376/98 9 December 1998



A Petition dated 3 July 1998 was presented to Her Majesty The Queen
as Visitor of the Collegiate Church of St Peter, Westminster by
Dr Martin Neary requesting that she should resolve a dispute between
him and the Dean and Chapter.

On 10th July 1998 Her Majesty appointed Lord Jauncey of Tullichettle
to be her Commissioner for the purposes of exercising her visitorial
jurisdiction to determine the Petition.

From 1 January 1988 Dr Neary was, until his dismissal on 22 April
1998, Organist and Master of the Choristers of the Abbey and, as
such, a collegiate officer.

After Lord Jauncey had been appointed to be Her Majesty's
Commissioner, he was asked by Dr Neary's Counsel, Mr Patrick Elias
QC, to determine at the same time a dispute between Mrs Neary and the
Abbey. He agreed so to do.

On 6 December 1988 Mrs Neary was appointed a part-time secretary to
Dr Neary, working a 2 1/2 day week. In December 1991 she was
appointed as concert secretary, which increased her part-time work to
3 days a week. She was suspended on 20 March and dismissed on
22 April 1998.

The hearing took place before Lord Jauncey on 12 days. Not only was
evidence adduced by witnesses on both sides, but a very large number
of documents were produced and referred to.

What Lord Jauncey has had to determine is whether the conduct of
Dr and Mrs Neary as disclosed by the evidence amounts to misconduct
and, if so, whether such misconduct was serious or gross.

The starting point was Dr Neary's acceptance of the five propositions
which were put to him in cross-examination, and also accepted by
Mrs Neary. These were:

(1) That the Abbey was a collegiate body where trust between
individuals was most important;

(2) That the highest standards of integrity were expected of its
officers and staff;

(3) That in carrying out his duties it was important not to
conduct himself in such a way as to undermine trust and
confidence that had to exist between fellow officers;

(4) That he was obliged to carry out his duties in a spirit of
openness befitting a religious foundation; and

(5) That as a senior collegiate officer he should not make a
secret profit from his position.


Lord Jauncey's conclusion on the law was that conduct which strikes
at the root of the trust and confidence inherent in their
relationship with the Dean and Chapter could amount to gross

For some three and a half years Dr and Mrs Neary ran a business whose
principal income earning assets were the lay vicars and the
choristers. They derived profits from this business in the shape of
fixing fees and surpluses on events involving the choir. They did not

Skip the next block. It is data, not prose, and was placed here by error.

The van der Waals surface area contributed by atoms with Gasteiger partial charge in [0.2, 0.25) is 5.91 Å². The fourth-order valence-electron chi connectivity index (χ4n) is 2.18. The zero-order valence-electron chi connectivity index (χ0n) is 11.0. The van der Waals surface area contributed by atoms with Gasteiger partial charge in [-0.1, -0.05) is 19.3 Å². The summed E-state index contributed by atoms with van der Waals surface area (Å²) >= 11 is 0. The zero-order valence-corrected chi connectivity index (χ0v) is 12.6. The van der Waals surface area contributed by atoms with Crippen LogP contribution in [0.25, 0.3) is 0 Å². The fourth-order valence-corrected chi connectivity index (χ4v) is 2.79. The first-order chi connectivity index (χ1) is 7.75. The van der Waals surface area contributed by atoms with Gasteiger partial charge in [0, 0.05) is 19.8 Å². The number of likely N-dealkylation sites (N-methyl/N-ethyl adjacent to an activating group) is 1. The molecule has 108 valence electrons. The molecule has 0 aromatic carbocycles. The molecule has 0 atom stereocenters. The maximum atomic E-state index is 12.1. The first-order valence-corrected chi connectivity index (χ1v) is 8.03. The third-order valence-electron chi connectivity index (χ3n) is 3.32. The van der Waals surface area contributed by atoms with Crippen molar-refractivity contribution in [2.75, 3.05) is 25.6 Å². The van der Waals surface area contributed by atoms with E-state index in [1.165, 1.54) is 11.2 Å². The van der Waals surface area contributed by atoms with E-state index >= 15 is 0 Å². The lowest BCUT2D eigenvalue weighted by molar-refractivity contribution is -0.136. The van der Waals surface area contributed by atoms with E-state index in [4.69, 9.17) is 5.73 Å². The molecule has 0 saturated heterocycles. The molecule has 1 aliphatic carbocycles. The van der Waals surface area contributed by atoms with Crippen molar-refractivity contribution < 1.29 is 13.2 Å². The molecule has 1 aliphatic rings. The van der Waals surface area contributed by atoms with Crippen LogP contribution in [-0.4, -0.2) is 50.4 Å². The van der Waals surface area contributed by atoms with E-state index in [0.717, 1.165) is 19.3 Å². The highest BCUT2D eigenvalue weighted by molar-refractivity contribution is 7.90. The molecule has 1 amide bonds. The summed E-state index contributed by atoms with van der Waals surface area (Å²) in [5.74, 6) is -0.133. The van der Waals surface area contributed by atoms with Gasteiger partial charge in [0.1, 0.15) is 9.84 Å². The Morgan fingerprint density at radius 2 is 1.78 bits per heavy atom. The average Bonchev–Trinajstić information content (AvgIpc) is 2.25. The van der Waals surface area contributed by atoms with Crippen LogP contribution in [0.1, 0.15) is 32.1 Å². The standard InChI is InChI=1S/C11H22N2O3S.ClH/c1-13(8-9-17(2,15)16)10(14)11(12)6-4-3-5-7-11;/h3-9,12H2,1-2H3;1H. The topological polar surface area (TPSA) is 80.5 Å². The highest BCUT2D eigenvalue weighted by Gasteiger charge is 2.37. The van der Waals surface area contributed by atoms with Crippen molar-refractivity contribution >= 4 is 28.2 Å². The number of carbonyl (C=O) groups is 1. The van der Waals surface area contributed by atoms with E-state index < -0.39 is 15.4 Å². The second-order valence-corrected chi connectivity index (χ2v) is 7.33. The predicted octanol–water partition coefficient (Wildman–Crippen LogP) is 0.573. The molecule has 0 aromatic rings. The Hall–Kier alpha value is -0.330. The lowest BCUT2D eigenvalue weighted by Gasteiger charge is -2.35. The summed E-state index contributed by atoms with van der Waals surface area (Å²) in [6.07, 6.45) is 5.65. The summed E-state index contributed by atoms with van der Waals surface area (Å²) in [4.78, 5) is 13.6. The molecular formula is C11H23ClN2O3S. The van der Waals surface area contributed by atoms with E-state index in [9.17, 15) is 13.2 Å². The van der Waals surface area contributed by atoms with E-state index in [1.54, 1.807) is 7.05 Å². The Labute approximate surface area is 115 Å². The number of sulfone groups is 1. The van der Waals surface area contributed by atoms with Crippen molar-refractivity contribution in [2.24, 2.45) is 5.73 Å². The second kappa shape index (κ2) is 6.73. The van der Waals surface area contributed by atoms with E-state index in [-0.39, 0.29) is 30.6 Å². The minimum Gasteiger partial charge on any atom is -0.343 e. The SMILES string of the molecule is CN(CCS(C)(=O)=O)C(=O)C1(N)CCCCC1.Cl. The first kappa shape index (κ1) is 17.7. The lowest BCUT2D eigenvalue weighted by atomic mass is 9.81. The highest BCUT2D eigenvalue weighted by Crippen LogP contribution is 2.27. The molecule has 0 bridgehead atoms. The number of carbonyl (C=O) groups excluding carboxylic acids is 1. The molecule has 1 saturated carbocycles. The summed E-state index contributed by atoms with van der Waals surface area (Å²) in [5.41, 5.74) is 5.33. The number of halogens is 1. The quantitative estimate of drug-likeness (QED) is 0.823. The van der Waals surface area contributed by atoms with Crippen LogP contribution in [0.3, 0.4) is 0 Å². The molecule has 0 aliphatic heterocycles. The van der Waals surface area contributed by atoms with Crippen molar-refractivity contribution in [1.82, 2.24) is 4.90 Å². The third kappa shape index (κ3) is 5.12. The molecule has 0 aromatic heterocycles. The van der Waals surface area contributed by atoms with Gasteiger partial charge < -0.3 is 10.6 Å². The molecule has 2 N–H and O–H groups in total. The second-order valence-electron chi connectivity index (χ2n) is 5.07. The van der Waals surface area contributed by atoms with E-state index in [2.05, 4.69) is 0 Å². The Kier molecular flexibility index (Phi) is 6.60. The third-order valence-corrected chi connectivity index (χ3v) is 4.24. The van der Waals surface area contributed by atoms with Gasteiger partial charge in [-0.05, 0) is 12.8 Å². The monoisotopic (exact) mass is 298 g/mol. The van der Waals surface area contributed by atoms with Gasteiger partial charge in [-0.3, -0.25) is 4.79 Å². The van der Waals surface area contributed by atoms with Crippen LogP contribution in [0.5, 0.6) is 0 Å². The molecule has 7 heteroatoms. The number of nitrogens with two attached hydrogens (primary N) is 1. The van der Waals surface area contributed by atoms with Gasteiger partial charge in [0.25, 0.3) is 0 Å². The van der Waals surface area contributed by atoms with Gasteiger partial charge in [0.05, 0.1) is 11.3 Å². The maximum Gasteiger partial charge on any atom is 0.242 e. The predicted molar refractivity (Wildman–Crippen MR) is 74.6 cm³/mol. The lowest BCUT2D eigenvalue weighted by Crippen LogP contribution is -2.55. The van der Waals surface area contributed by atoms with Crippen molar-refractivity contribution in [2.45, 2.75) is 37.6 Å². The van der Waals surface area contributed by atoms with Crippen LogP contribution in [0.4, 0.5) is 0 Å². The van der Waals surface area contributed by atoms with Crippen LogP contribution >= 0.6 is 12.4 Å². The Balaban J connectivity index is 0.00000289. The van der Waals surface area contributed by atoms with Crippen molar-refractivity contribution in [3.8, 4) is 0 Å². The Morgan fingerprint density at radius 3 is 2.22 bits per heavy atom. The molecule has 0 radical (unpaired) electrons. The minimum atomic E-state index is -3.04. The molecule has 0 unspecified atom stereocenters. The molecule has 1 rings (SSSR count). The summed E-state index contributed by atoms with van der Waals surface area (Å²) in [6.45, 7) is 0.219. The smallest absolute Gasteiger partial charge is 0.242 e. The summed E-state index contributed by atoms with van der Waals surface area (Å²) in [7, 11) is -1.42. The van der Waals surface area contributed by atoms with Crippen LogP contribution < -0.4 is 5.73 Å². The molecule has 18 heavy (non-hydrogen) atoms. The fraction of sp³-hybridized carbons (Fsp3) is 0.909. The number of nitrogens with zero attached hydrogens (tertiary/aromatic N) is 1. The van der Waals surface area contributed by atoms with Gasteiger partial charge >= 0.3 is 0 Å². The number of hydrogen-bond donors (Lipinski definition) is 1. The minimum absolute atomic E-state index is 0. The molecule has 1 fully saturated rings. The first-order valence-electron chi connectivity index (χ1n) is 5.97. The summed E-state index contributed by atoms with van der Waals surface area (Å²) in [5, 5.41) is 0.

tell anybody in the Abbey what they were doing. They disclosed to
no-one there that they, and not the Abbey authorities, were entering
into some contracts on behalf of the choir. The fact that the Abbey
authorities had all the information which would have enabled them to
find out about the contracts, had they been so minded, does not alter
the position.

Dr Neary sought an increase in salary for Mrs Neary without
mentioning that she was already receiving substantial sums by way of
fixing fees. Both Dr and Mrs Neary, when the existence of the
separate account became known to the auditor, indicated that it was
an 'imprest' account (ie used only as a conduit) without going on to
mention its other purposes.

By these activities and their silence during this long period they
were in clear breach of their duty of fidelity to the Abbey.

They used their position as Organist and Music Department Secretary
to make secret profits over a prolonged period and they entirely
failed to inform the Abbey authorities of what they were doing,
notwithstanding the fact that there were ample opportunities so to do
and no good reason for not doing so.

Lord Jauncey considered that this conduct was such as fatally
undermined the relationship of trust and confidence which should have
subsisted between them and the Abbey.

He was therefore satisfied that the Dean and Chapter were justified
in summarily dismissing them. In reaching this conclusion he did not
seek to differentiate the position of Mrs Neary from that of
Dr Neary.

Although Dr Neary had far more opportunity to disclose to the
authorities what was going on he and Mrs Neary worked as a team and
it was not suggested that she was unaware of his failure to disclose.
In any event, although Dr Neary organised the secret profit Mrs Neary
retained it, and it has not been maintained on her behalf that she
could be in a different position to that of Dr Neary.

One of the curious features of this case was the apparent lack of
interest in the Abbey in what was going on after June 1994 in
relation to non-Abbey promoted events. It must have been obvious that
a considerable number of events were not being processed through the
Abbey accounts department. It was surprising that neither the
Precentor, nor the Dean had asked Dr Neary directly about the fund
and its operation as soon as they were aware of its existence.

Had they done so and had the parties been prepared to discuss openly
and frankly the Abbey's concerns, to acknowledge that serious
mistakes had been made, and to consider the reasons therefor, it
might perhaps have been possible to avoid the present unhappy
situation with all its attendant publicity and to have reached a
rather less dramatic resolution of their difficulties.


Lord Jauncey has humbly reported to Her Majesty his determination
that the Dean and Chapter were justified in summarily dismissing
Dr and Mrs Neary.